HTTP State Management Using "Cookies"
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Managing Cookie Use
The RFCs describing the cookie state management technique deal extensively with these and other issues, but there is no clear-cut resolution to these concerns. Like most security and privacy matters, the most important determinant of how significant potential cookie abuse may be is your own personal comfort level. Millions of people browse the Web every day letting any and all sites set whatever cookies they want, and never have a problem. Others consider cookies an offensive idea and disable all cookies, which eliminates the privacy concerns but can cause problems with useful applications like interactive Web sites. As usual, the best approach is usually something in the middle, where you choose when and how you will allow cookies to be set.
The degree to which cookie control is possible depends greatly on the quality and feature-set of your Web client software. Many browsers do not provide a great deal of control in how and when cookies are set, where others are much better in this regard. Some allow cookies to be disabled, but come with them turned on by default, and since many people are not even aware of the issues I have mentioned above, they will not even realize when cookies are being sent. Most notable in this regard is the most popular browser in the world, Microsofts Internet Explorer, which normally comes set by default to accept all cookies without complaint or even comment.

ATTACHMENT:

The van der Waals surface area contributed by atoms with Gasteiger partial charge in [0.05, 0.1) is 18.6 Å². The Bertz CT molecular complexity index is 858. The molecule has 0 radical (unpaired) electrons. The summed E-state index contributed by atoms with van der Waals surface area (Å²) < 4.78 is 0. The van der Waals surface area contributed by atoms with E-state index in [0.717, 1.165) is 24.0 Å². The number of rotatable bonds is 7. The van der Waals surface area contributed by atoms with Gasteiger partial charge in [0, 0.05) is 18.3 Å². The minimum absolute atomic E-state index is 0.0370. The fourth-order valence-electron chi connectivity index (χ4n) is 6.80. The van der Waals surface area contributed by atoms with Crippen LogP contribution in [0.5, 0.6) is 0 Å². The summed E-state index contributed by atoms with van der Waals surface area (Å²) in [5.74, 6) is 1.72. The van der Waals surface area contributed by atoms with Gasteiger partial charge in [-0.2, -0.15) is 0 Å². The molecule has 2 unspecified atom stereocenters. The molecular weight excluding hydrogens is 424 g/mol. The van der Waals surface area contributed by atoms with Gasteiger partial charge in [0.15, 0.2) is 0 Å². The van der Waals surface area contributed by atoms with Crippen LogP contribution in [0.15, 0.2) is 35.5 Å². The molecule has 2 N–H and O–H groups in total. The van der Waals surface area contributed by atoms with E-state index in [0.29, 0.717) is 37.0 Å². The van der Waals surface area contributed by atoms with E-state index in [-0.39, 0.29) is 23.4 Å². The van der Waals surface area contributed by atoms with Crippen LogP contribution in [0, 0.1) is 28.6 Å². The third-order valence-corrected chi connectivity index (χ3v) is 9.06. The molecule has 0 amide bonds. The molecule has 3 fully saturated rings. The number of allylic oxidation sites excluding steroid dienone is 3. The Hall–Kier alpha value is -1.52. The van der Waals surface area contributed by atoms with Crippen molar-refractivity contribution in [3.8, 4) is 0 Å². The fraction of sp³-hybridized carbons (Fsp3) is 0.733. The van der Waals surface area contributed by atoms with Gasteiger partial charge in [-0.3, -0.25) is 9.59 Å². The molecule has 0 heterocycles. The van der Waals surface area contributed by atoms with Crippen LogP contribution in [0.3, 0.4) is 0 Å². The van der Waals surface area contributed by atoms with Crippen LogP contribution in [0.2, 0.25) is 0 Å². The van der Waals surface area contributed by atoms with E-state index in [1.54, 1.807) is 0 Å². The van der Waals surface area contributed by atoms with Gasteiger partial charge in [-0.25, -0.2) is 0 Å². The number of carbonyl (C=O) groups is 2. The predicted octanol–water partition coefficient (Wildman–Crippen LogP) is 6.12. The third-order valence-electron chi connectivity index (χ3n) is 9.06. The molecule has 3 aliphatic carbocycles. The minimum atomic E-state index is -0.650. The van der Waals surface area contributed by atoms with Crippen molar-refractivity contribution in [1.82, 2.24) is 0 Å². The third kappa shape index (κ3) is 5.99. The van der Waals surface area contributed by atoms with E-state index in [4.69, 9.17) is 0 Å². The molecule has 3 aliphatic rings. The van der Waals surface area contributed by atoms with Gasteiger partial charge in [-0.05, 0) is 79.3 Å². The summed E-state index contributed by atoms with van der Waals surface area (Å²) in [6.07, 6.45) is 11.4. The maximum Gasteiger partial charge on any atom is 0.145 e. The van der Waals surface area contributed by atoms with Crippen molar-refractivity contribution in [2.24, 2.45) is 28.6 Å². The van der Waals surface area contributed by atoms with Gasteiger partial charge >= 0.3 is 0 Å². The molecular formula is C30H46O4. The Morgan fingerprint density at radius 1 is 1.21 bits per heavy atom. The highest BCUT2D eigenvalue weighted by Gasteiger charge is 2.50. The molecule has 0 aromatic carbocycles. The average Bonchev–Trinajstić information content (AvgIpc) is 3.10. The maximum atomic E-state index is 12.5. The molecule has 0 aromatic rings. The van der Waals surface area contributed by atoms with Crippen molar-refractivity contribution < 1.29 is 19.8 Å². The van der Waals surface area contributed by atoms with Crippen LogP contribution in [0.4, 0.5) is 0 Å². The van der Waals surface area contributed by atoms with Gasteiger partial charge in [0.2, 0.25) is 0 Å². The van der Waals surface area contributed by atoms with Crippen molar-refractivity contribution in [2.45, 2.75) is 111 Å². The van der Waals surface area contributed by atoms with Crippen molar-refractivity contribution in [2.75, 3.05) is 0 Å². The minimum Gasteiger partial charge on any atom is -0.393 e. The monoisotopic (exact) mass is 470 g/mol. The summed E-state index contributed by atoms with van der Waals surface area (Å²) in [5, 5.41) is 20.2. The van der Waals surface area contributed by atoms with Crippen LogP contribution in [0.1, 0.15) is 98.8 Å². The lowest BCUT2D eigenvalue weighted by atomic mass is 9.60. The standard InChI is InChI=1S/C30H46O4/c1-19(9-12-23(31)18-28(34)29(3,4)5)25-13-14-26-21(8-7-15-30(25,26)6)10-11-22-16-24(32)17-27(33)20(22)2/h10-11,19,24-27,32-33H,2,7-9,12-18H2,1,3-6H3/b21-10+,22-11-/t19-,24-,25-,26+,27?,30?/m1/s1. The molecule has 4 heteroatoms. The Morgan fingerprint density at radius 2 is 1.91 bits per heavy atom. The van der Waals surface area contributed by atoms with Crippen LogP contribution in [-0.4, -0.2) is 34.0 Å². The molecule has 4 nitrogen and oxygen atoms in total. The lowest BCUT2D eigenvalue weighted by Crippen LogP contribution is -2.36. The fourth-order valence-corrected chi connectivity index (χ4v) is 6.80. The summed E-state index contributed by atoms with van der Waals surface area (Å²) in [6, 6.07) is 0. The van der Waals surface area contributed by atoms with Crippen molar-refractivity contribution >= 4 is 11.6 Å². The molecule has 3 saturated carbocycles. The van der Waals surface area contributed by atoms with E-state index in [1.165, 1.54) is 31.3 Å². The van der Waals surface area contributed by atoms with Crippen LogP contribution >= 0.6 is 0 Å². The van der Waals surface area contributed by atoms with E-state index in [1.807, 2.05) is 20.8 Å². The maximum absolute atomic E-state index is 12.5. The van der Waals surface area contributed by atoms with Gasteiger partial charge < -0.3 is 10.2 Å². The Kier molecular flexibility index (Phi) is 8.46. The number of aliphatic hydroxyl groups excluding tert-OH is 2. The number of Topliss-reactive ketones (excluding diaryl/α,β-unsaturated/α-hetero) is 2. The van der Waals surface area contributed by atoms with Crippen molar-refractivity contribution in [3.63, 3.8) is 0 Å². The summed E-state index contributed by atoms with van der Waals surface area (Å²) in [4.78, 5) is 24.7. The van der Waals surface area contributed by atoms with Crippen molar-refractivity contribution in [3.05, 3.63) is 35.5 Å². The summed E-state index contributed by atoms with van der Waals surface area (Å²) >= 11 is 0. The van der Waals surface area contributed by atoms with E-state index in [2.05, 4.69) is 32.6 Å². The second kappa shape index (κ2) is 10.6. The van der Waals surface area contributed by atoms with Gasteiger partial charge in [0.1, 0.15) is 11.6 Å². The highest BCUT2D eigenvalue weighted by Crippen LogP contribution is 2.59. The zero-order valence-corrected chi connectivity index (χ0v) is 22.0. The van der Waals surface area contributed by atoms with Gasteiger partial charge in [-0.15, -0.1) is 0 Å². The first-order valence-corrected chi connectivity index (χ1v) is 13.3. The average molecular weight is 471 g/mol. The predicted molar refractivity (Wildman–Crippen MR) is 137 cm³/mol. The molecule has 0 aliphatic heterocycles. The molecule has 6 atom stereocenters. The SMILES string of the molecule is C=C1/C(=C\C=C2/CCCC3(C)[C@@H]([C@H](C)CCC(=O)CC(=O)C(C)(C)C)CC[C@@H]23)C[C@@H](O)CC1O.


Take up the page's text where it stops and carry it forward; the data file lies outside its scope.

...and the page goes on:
Internet Explorer does allow you to disable cookies, but you have to do it yourself. It also allows you to differentiate between first-party and third-party cookies, but again, you must turn this on. Other browsers have more sophisticated settings, which will let you dictate conditions under which cookies may be set and others when they may not. Some will even let you allow certain sites to send cookies while prohibiting them from others. Better ones will also you to visually inspect cookies, and selectively clear the ones you do not want on your machine.
Third-party cookies can be used by online advertising companies and others to track the sites that a Web user visits. For this reason, they are considered by many people to fall into the general category of undesirable software called spyware. There are numerous tools that will allow you to identify and remove tracking cookies from your computer; many are available free on the Web.
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Version 3.0 - Version Date: September 20, 2005
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